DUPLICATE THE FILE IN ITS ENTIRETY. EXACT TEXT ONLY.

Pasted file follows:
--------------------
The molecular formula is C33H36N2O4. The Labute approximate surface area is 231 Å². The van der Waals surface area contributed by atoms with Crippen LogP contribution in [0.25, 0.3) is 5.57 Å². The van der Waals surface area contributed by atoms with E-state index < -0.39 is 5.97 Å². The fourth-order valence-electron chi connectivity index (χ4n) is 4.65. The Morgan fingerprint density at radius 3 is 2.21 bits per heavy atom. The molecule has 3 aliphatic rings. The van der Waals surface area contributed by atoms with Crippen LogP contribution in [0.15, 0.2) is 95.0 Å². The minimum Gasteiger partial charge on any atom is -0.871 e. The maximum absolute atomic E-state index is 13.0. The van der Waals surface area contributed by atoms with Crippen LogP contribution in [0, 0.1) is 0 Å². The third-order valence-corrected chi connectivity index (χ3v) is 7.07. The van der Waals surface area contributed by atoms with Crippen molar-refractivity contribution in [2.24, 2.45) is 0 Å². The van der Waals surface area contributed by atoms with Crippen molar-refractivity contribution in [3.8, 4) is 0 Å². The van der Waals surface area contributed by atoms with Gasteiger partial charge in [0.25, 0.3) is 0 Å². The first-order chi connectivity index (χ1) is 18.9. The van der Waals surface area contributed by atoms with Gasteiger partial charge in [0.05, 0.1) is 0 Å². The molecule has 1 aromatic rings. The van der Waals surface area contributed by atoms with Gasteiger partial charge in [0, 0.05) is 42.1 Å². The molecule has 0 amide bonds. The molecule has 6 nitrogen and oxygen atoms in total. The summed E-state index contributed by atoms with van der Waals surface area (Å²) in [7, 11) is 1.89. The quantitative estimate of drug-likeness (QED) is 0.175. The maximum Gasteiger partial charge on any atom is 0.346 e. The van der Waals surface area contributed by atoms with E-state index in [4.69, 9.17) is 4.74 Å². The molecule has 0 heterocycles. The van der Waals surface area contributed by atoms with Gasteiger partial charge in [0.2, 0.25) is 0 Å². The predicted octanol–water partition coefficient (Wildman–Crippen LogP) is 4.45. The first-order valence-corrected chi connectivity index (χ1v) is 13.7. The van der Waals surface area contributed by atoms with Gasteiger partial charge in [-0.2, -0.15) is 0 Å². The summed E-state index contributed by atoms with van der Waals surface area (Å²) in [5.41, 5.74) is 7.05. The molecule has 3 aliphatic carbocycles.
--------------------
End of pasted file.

The molecular formula is C33H36N2O4. The Labute approximate surface area is 231 Å². The van der Waals surface area contributed by atoms with Crippen LogP contribution in [0.25, 0.3) is 5.57 Å². The van der Waals surface area contributed by atoms with E-state index < -0.39 is 5.97 Å². The fourth-order valence-electron chi connectivity index (χ4n) is 4.65. The Morgan fingerprint density at radius 3 is 2.21 bits per heavy atom. The molecule has 3 aliphatic rings. The van der Waals surface area contributed by atoms with Crippen LogP contribution in [0.15, 0.2) is 95.0 Å². The minimum Gasteiger partial charge on any atom is -0.871 e. The maximum absolute atomic E-state index is 13.0. The van der Waals surface area contributed by atoms with Crippen LogP contribution in [0, 0.1) is 0 Å². The third-order valence-corrected chi connectivity index (χ3v) is 7.07. The van der Waals surface area contributed by atoms with Crippen molar-refractivity contribution in [2.24, 2.45) is 0 Å². The van der Waals surface area contributed by atoms with Crippen molar-refractivity contribution in [3.8, 4) is 0 Å². The van der Waals surface area contributed by atoms with Gasteiger partial charge in [0.25, 0.3) is 0 Å². The first-order chi connectivity index (χ1) is 18.9. The van der Waals surface area contributed by atoms with Gasteiger partial charge in [0.05, 0.1) is 0 Å². The molecule has 1 aromatic rings. The van der Waals surface area contributed by atoms with Gasteiger partial charge in [0, 0.05) is 42.1 Å². The molecule has 0 amide bonds. The molecule has 6 nitrogen and oxygen atoms in total. The summed E-state index contributed by atoms with van der Waals surface area (Å²) in [7, 11) is 1.89. The quantitative estimate of drug-likeness (QED) is 0.175. The maximum Gasteiger partial charge on any atom is 0.346 e. The van der Waals surface area contributed by atoms with E-state index in [4.69, 9.17) is 4.74 Å². The molecule has 0 heterocycles. The van der Waals surface area contributed by atoms with Gasteiger partial charge in [0.2, 0.25) is 0 Å². The predicted octanol–water partition coefficient (Wildman–Crippen LogP) is 4.45. The first-order valence-corrected chi connectivity index (χ1v) is 13.7. The van der Waals surface area contributed by atoms with Gasteiger partial charge in [-0.2, -0.15) is 0 Å². The summed E-state index contributed by atoms with van der Waals surface area (Å²) in [5.41, 5.74) is 7.05. The molecule has 3 aliphatic carbocycles.